Our results are consistent with studies in rodents and non-human primates indicating that repeated administration of MDMA often results in long-term region-specific reduction in numerous 5-HT markers, including brain tissue concentrations of 5-HT, 5-HIAA levels, TPH enzyme activity and SERT density (Biezonski and Meyer 2011; Urban et al. 2012). These reductions in 5-HT markers have previously been interpreted as a result of distal axotomy of brain 5-HT neurons (Molliver et al. 1990). However, it is noteworthy that in our study, the spatial extent of focal declines in cingulate cortex and mesencephalon is less than might have been expected on the basis of SERT imaging studies in similar populations or in pre-clinical studies where a loss of small serotonin fibers in the forebrain (see also below) was exhibited as a result of MDMA. In addition to decreases in 11C-AMT trapping in the frontal regions, increased normalized 11C-AMT trapping was also observed, mainly in the brainstem as well as in the superior medial and temporal gyri.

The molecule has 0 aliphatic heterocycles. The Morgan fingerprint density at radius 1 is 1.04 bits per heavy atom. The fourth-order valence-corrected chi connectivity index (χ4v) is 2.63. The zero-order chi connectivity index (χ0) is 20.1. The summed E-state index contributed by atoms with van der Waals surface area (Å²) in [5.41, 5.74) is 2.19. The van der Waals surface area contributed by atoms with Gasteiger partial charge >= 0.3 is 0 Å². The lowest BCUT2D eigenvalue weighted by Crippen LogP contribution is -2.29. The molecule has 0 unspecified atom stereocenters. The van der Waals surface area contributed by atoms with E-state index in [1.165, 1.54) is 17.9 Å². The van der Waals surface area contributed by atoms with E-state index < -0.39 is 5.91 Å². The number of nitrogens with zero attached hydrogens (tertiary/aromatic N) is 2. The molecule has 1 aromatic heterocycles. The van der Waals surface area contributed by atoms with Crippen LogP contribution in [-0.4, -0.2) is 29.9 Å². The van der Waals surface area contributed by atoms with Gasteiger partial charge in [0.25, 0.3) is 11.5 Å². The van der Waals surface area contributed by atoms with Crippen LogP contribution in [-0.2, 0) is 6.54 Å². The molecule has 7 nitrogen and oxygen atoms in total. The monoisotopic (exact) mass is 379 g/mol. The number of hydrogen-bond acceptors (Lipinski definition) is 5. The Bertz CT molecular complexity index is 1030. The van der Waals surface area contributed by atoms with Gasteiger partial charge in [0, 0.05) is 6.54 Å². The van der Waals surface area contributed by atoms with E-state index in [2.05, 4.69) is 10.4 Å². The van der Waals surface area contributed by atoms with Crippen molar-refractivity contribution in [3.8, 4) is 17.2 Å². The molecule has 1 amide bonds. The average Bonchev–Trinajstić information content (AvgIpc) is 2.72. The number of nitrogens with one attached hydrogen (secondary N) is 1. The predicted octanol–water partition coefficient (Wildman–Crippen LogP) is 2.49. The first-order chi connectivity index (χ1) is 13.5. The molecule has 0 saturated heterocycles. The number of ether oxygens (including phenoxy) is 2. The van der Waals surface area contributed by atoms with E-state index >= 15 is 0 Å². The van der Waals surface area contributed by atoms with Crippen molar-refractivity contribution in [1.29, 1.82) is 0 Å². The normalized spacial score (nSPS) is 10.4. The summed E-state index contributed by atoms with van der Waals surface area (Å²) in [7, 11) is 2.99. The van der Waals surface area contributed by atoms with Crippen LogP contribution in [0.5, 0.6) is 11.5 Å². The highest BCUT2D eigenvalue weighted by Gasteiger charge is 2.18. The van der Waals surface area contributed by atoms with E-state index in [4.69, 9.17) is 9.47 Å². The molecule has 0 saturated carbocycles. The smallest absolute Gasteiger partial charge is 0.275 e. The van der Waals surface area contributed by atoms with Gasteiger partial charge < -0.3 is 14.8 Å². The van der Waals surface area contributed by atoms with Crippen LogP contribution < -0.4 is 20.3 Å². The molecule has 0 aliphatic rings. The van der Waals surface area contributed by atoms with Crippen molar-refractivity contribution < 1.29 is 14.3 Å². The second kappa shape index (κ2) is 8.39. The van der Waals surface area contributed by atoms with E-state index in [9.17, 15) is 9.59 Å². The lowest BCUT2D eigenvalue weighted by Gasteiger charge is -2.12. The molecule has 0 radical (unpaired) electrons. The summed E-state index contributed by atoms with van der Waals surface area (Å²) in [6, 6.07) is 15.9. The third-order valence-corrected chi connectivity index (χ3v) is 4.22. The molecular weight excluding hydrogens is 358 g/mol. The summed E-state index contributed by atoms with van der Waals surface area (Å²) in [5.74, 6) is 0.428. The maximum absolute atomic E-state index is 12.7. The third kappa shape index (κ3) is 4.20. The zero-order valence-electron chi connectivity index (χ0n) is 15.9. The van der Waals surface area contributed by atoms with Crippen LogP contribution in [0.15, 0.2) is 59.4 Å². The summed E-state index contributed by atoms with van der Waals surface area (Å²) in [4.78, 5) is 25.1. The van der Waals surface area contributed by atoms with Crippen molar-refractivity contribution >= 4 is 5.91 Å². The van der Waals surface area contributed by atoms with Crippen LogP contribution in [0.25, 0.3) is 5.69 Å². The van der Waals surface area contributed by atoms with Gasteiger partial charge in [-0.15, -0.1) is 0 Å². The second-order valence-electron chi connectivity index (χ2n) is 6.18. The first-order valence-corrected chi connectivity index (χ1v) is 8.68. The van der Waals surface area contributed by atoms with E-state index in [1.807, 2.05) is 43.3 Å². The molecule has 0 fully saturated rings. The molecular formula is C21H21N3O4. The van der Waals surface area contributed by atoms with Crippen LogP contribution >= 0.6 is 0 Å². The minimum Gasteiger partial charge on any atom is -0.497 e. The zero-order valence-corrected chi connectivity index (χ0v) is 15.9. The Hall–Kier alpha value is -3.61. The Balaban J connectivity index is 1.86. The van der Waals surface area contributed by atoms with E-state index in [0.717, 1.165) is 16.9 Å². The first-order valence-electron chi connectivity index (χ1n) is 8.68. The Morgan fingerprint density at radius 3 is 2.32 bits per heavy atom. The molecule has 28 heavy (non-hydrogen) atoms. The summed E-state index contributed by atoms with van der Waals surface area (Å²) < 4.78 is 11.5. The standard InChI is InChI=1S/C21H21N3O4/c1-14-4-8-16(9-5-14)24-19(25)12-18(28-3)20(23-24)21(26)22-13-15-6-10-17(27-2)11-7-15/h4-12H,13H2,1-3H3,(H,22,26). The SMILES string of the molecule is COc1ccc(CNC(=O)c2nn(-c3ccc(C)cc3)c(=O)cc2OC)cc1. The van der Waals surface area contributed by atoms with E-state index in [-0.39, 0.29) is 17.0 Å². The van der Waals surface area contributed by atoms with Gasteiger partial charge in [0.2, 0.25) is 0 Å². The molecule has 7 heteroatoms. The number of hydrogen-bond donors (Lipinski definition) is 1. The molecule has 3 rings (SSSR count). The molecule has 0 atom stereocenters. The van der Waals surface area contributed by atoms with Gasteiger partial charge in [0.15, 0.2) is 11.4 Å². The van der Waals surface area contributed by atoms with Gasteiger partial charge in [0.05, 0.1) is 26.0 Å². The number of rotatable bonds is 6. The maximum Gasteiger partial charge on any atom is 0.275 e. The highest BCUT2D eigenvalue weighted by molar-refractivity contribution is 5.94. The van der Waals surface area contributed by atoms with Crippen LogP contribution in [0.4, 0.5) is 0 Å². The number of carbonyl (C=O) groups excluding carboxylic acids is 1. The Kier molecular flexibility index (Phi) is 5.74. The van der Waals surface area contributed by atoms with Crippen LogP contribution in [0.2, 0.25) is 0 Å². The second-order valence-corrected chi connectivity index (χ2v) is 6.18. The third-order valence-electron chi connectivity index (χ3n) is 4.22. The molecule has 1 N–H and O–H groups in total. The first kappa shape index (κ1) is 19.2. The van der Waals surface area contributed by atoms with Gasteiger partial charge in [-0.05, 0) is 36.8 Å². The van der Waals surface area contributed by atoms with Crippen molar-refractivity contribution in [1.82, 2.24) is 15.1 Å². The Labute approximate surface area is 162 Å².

Using the same tracer and radio-autography 14 days after rats were administered a total of eight doses of MDMA, there were significant decreases in 5-HT in a variety of brain areas including parts of the cortex, striatum and hippocampus, and a significant increase only in the median raphe nucleus (Molliver et al. 1990). This suggests that, in addition to MDMA-induced neurotoxicity in humans, compensatory feedback mechanisms in the cell bodies of the 5-HT neurons might also occur. This observation was consistent with findings from a longitudinal study in MDMA polydrug users with repeated measurements of brain SERT binding, which reported increases in SERT binding after cessation of MDMA use (Buchert et al. 2006). Indeed, a large animal literature reports on the extent to which the effects of MDMA may be enduring/persistent, as opposed to reversible. For instance, although studies in rats have shown that there is almost complete recovery of 5-HT markers 1 year after drug exposure, as a result of sprouting of axons (Molliver et al. 1990), studies in monkeys reported that the recovery is incomplete, and innervation patterns remain altered (Scheffel et al. 1998; Hatzidimitriou et al. 1999). In squirrel monkeys that had been treated with MDMA and monitored for up to 7 years thereafter, some of the 5-HT ‘deficits’ ‘recorded’ at the end of the study were actually less severe than those observed at 18 months following exposure. Factors influencing recovery included the distance from the raphe nuclei to the purported affected site, the degree of initial axonal injury, and possibly the proximity of myelinated fibers (Hatzidimitriou et al. 1999). PET studies of SERT distribution in baboons also suggested that there is some recovery in regions closer to the raphe nuclei. Specifically, at 13 months after MDMA exposure, SERT levels had actually risen above control levels in the hypothalamus, but were still down respectively by 62%, 78% and 73% in the frontal, parietal and occipital cortex (Scheffel et al. 1998). A more recent autoradiography study in rats investigating the impact of MDMA on 5-HT biosynthesis found that 14 days after chronic MDMA administration, TPH2 enzyme immuno-reactivity was decreased, while TPH2 mRNA was increased in the cell bodies of 5-HT neurons in the Dorsal Raphe Nucleus, suggesting some compensatory mechanisms (Bonkale and Austin 2008).